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Nathaniel Bacon (January 2, 1647 – October 26, 1676) was a colonist of Bacon's Rebellion of 1676, which died as a result of dysentery, which caused Bacon's Rebellion of 1676.
Early life and education
Bacon was born in Friston Hall, Suffolk, England, on January 2, 1647, to Thomas Bacon and his wife Elizabeth (daughter of Sir Robert Brooke of Cockfield Hall, Yoxford, and his wife Elizabeth). Nathaniel was his father's only son and had one full sister and a half-sister by his father's second wife Martha (Reade), his natural mother died in 1649 when he was two years old. He was educated at the University of Cambridge, where he was admitted as a Fellow-Commoner at St Catharine's College in 1661. In 1663–1664, he travelled around Europe (Germany, Italy, Switzerland, France, and Netherlands) with the celebrated naturalist John Ray, Pablo Willoughby, and Philip Skippon. Willoughby and Bacon returned north to Rome after sailing in Naples, Ray and Skippon, in April 1664. In November 1664, he was accepted to study law at Gray's Inn.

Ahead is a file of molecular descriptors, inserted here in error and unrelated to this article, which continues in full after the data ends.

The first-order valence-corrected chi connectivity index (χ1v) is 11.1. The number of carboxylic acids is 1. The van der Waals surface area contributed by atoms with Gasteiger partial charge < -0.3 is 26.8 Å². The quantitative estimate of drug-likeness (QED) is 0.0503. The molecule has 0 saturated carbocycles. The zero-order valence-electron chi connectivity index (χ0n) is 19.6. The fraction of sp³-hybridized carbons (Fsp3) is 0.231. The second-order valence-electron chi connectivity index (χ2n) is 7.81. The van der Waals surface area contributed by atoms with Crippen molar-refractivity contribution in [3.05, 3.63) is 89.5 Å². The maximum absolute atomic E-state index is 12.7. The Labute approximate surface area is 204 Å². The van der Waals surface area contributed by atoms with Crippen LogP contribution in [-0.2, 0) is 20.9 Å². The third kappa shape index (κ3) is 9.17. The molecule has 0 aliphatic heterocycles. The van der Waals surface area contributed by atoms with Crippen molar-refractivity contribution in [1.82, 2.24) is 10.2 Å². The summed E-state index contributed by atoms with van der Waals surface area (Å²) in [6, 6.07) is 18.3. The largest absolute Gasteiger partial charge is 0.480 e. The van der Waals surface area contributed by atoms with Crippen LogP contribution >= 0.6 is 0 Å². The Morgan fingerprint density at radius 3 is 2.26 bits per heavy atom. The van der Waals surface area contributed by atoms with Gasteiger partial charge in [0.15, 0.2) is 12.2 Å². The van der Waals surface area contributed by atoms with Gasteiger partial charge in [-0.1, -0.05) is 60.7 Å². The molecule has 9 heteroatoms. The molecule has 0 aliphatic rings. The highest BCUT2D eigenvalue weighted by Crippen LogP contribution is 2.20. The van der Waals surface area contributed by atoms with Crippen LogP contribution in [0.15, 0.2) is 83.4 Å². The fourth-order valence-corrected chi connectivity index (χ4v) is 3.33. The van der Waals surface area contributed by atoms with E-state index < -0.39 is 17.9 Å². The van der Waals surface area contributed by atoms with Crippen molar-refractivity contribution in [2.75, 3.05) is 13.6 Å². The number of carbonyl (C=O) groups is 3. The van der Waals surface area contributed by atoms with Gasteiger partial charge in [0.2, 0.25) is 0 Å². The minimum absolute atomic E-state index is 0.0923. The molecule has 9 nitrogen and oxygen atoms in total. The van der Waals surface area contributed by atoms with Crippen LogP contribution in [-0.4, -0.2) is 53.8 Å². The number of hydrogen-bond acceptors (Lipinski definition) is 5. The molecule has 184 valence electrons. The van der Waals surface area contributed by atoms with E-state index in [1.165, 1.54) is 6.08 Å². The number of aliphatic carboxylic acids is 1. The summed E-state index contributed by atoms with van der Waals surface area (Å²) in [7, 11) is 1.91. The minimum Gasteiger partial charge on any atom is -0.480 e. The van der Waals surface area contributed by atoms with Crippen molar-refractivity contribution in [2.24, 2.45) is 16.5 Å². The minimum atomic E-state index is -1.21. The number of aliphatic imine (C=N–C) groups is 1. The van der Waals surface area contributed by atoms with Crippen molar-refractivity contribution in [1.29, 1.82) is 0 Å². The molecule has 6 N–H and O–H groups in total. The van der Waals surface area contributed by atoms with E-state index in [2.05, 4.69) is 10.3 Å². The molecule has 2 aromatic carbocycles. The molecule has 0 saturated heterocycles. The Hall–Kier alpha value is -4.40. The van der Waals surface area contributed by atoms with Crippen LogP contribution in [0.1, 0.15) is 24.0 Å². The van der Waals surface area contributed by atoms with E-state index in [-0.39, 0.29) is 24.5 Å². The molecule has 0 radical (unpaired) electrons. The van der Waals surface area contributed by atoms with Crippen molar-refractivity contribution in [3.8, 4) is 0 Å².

Nathaniel married Elizabeth Duke, the niece of Sir Edward Duke of Benhall (1604–1671) and his wife Ellenor Panton, who protested her father's veto in a public display. Thomas Bacon paid his son the full amount of £1,800 and the young man sailed into exile across the Atlantic after allegations that Nathaniel had cheated another young man of his inheritance. Nathanielblick Bacon bought two frontier plantations on the James River after arriving in Virginia. Bacon, a prominent militia colonel and friend of governor William Berkeley, settled in Jamestown, the capital. Bacon was elected to the governor's council right away by himself. Frances Culpeper, Berkeley's wife, may have been Bacon's cousin by marriage.